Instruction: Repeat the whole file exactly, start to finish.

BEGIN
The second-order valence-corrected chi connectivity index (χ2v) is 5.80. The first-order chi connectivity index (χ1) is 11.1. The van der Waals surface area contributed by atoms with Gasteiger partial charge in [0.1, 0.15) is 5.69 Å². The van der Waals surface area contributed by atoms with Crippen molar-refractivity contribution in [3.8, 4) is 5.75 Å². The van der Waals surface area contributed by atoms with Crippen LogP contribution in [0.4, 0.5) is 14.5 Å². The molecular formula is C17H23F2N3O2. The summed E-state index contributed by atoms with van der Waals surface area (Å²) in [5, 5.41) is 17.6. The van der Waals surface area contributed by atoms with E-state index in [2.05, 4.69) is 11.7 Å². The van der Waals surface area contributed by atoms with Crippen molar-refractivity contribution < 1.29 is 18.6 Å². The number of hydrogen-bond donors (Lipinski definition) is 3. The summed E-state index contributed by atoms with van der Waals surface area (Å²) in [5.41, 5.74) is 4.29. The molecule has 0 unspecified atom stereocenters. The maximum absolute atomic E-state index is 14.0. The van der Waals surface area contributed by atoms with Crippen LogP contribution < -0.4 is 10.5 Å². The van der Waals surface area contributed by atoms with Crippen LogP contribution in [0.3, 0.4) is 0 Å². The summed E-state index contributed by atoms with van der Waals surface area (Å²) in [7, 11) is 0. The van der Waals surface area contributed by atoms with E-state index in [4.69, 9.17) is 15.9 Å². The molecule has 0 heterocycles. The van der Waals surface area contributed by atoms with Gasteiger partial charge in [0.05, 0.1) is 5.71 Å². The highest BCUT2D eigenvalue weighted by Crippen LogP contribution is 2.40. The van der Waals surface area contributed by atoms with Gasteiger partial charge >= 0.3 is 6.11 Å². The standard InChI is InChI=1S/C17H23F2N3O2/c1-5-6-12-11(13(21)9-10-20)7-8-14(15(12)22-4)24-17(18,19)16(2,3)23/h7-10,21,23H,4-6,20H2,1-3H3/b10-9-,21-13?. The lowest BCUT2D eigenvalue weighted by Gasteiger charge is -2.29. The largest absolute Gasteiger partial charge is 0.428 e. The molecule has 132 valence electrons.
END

The second-order valence-corrected chi connectivity index (χ2v) is 5.80. The first-order chi connectivity index (χ1) is 11.1. The van der Waals surface area contributed by atoms with Gasteiger partial charge in [0.1, 0.15) is 5.69 Å². The van der Waals surface area contributed by atoms with Crippen molar-refractivity contribution in [3.8, 4) is 5.75 Å². The van der Waals surface area contributed by atoms with Crippen LogP contribution in [0.4, 0.5) is 14.5 Å². The molecular formula is C17H23F2N3O2. The summed E-state index contributed by atoms with van der Waals surface area (Å²) in [5, 5.41) is 17.6. The van der Waals surface area contributed by atoms with E-state index in [2.05, 4.69) is 11.7 Å². The van der Waals surface area contributed by atoms with Crippen molar-refractivity contribution < 1.29 is 18.6 Å². The number of hydrogen-bond donors (Lipinski definition) is 3. The summed E-state index contributed by atoms with van der Waals surface area (Å²) in [5.41, 5.74) is 4.29. The molecule has 0 unspecified atom stereocenters. The maximum absolute atomic E-state index is 14.0. The van der Waals surface area contributed by atoms with Crippen LogP contribution < -0.4 is 10.5 Å². The van der Waals surface area contributed by atoms with Crippen LogP contribution in [0.3, 0.4) is 0 Å². The summed E-state index contributed by atoms with van der Waals surface area (Å²) in [7, 11) is 0. The van der Waals surface area contributed by atoms with E-state index in [4.69, 9.17) is 15.9 Å². The molecule has 0 heterocycles. The van der Waals surface area contributed by atoms with Gasteiger partial charge in [0.05, 0.1) is 5.71 Å². The highest BCUT2D eigenvalue weighted by Crippen LogP contribution is 2.40. The van der Waals surface area contributed by atoms with Gasteiger partial charge >= 0.3 is 6.11 Å². The standard InChI is InChI=1S/C17H23F2N3O2/c1-5-6-12-11(13(21)9-10-20)7-8-14(15(12)22-4)24-17(18,19)16(2,3)23/h7-10,21,23H,4-6,20H2,1-3H3/b10-9-,21-13?. The lowest BCUT2D eigenvalue weighted by Gasteiger charge is -2.29. The largest absolute Gasteiger partial charge is 0.428 e. The molecule has 132 valence electrons.